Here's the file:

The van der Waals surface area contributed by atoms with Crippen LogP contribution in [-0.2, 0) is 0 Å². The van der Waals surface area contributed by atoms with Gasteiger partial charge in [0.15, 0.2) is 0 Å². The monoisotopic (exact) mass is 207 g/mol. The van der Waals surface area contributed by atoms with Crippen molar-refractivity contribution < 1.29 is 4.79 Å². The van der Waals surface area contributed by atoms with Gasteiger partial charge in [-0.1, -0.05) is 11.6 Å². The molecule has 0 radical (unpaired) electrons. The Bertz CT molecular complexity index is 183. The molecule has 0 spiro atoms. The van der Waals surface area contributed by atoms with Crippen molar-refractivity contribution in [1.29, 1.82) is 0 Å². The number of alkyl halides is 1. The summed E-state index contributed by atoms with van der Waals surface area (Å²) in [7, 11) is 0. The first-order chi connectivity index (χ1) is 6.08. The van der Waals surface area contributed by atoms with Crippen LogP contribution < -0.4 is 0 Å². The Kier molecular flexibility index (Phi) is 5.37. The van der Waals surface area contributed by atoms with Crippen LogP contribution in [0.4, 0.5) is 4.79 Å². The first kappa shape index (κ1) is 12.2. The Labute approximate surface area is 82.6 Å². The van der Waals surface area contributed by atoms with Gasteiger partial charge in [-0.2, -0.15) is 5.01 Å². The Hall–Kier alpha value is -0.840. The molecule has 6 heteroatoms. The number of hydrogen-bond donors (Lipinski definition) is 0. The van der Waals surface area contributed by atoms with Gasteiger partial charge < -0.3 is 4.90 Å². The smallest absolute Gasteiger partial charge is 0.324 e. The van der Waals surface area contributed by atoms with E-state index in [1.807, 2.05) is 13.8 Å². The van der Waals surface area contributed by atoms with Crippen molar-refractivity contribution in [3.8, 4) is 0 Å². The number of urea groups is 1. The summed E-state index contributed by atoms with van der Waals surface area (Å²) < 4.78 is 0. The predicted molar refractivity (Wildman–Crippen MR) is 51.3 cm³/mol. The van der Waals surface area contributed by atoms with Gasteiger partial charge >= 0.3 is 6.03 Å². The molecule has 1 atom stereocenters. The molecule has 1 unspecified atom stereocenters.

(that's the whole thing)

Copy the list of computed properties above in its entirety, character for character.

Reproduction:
The van der Waals surface area contributed by atoms with Crippen LogP contribution in [-0.2, 0) is 0 Å². The van der Waals surface area contributed by atoms with Gasteiger partial charge in [0.15, 0.2) is 0 Å². The monoisotopic (exact) mass is 207 g/mol. The van der Waals surface area contributed by atoms with Crippen molar-refractivity contribution < 1.29 is 4.79 Å². The van der Waals surface area contributed by atoms with Gasteiger partial charge in [-0.1, -0.05) is 11.6 Å². The molecule has 0 radical (unpaired) electrons. The Bertz CT molecular complexity index is 183. The molecule has 0 spiro atoms. The van der Waals surface area contributed by atoms with Crippen molar-refractivity contribution in [1.29, 1.82) is 0 Å². The number of alkyl halides is 1. The summed E-state index contributed by atoms with van der Waals surface area (Å²) in [7, 11) is 0. The first-order chi connectivity index (χ1) is 6.08. The van der Waals surface area contributed by atoms with Crippen LogP contribution < -0.4 is 0 Å². The Kier molecular flexibility index (Phi) is 5.37. The van der Waals surface area contributed by atoms with Crippen LogP contribution in [0.4, 0.5) is 4.79 Å². The first kappa shape index (κ1) is 12.2. The Labute approximate surface area is 82.6 Å². The van der Waals surface area contributed by atoms with Gasteiger partial charge in [-0.2, -0.15) is 5.01 Å². The Hall–Kier alpha value is -0.840. The molecule has 6 heteroatoms. The number of hydrogen-bond donors (Lipinski definition) is 0. The van der Waals surface area contributed by atoms with Gasteiger partial charge < -0.3 is 4.90 Å². The smallest absolute Gasteiger partial charge is 0.324 e. The van der Waals surface area contributed by atoms with E-state index in [1.807, 2.05) is 13.8 Å². The van der Waals surface area contributed by atoms with Crippen molar-refractivity contribution in [3.8, 4) is 0 Å². The number of urea groups is 1. The summed E-state index contributed by atoms with van der Waals surface area (Å²) < 4.78 is 0. The predicted molar refractivity (Wildman–Crippen MR) is 51.3 cm³/mol. The van der Waals surface area contributed by atoms with Gasteiger partial charge >= 0.3 is 6.03 Å². The molecule has 1 atom stereocenters. The molecule has 1 unspecified atom stereocenters.